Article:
Urokinase is a thrombolytic agent obtained from human neonatal kidney cells grown in tissue culture. The principle active ingredient of Angikinase is the low molecular weight form of urokinase, and consists of an A chain of 2,000 Daltons linked by a sulfhydryl bond to a B chain of 30,400 Daltons.

Clinical pharmacology:

Urokinase is an enzyme (protein) produced by the kidney, and found in the urine. There are two forms of urokinase which differ in molecular weight but have similar clinical effects.
Angikinase is the low molecular weight form. Angikinase acts on the endogenous fibrinolytic system. It converts plasminogen to the enzyme plasmin. Plasmin degrades fibrin clots as well as fibrinogen and some other plasma proteins.
Information about the pharmacokinetic properties in man is limited. Urokinase administered by intravenous infusion is rapidly cleared by the liver with an elimination half-life for biologic activity of 12.6 + /- 6.2 minutes and a distribution volume of 11.5 L. Small fractions of the administered dose are excreted in bile and urine.
Although the pharmacokinetics of exogenously administered urokinase have not been characterized in patients with hepatic impairment, endogenous urokinase-type plasminogen activator plasma levels are elevated 2- to 4-fold in patients with moderate to severe cirrhosis. Thus, reduced urokinase clearance in patients with hepatic impairment might be expected.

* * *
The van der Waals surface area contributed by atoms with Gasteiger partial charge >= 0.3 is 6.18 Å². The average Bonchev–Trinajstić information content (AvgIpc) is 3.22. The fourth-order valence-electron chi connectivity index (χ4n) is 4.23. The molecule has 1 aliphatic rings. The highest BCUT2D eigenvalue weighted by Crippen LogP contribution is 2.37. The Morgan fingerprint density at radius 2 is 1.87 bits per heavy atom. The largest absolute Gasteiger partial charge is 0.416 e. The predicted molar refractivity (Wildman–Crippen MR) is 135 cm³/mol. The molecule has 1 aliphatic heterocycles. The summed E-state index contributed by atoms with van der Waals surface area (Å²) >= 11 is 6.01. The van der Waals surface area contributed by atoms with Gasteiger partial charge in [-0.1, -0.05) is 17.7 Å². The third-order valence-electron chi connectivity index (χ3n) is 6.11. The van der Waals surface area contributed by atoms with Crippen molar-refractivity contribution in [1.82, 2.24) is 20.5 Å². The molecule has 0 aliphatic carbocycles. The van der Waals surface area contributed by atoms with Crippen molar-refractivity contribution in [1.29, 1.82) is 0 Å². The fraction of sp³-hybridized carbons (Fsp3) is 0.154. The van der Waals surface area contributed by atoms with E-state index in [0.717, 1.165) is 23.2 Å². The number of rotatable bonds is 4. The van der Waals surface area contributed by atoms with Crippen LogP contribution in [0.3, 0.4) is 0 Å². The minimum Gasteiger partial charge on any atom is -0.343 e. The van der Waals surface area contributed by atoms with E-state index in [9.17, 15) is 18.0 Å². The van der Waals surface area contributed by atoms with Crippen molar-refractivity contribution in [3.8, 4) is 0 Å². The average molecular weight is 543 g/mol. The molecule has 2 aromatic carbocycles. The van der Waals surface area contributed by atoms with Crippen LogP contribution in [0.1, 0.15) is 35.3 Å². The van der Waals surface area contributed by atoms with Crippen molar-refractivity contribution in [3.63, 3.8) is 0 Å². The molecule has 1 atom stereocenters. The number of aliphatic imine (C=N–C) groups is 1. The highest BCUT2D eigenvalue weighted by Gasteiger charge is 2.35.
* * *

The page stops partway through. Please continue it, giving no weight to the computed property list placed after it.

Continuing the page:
Intravenous infusion of Angikinase in doses recommended for lysis of pulmonary embolism is followed by increased fibrinolytic activity in the circulation. This effect disappears within a few hours after discontinuation, but a decrease in plasma levels of fibrinogen and plasminogen and an increase in the amount of circulating fibrin and fibrinogen degradation products may persist for 12-24 hours. There is a lack of correlation between embolus resolution and changes in coagulation and fibrinolytic assay results.

Treatment with urokinase demonstrated more improvement on:
  • Pulmonary angiography
  • Lung perfusion scanning
  • Haemo-dynamic

Measurements within 24 hours than did treatment with heparin. Lung perfusion scanning showed no significant treatment-associated difference by day 7.
Information based on patients treated with fibrinolytic for pulmonary embolus suggests that improvement in angiographic and lung perfusion scans is lessened when treatment is instituted more than several days (e.g., 4 to 6 days) after onset.

Indications and usages:
Angikinase is indicated in adults: